Organizational Culture, Discipline, and the Politics of Self: Transformation Through Responsive Conversation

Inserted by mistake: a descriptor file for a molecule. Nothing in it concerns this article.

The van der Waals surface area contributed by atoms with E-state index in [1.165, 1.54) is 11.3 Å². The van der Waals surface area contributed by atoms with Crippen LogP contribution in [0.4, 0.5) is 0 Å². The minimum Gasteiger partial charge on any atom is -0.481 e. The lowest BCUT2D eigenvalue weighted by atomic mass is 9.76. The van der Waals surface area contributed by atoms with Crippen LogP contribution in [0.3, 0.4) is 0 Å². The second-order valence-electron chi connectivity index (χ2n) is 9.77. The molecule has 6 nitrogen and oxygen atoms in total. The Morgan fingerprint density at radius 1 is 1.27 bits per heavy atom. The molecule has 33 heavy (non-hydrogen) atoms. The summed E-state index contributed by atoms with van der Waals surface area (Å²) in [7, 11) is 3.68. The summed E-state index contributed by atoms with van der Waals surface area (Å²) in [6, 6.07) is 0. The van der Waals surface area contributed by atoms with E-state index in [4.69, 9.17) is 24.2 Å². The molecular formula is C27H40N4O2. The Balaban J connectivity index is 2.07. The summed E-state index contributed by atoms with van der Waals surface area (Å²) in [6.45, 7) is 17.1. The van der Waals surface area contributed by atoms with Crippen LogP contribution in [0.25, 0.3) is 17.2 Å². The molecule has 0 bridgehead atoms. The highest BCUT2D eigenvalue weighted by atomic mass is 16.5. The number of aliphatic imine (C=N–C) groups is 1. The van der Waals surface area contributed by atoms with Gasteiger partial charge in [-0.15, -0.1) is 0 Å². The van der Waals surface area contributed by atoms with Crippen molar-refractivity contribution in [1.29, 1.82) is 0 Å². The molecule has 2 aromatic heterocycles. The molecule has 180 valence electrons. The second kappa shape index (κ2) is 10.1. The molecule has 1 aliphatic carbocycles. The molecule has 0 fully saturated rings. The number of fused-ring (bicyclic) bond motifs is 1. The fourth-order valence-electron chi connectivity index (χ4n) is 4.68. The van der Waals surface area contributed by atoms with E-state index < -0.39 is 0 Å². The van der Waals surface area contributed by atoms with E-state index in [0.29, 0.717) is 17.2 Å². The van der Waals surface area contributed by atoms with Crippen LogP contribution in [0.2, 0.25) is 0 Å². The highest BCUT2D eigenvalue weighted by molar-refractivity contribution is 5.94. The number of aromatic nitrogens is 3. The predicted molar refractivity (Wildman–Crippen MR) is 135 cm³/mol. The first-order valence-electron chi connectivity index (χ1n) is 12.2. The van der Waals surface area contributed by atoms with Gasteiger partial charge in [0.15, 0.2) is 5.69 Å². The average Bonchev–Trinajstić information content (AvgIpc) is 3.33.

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As organization and management scholars increasingly embrace organizations as social constructions, communication is more commonly recognized as the practice that creates, maintains, and changes organization. However, scholarship attending to organizational culture and identification often relies on unsophisticated perspectives of communication without much concern for power and the politics of language use. In this contribution, I review central ideas across four communicative perspectives for understanding and critiquing organization that complicate and reorient attention to organizational culture and identification. These perspectives direct attention toward meaning-making practices and social performances, the sociohistorical qualities of meaning and conflict suppression, tension-filled components of organization and the embodiment of meaning, and self-discipline and strategized self-subordination. Embracing the complexities offered in these communicative orientations, I invite scholars and practitioners to attend to responsive conversations about everyday experiences of organizational life to generate more mutually satisfying organizational cultures that celebrate diverse subjectivities at work.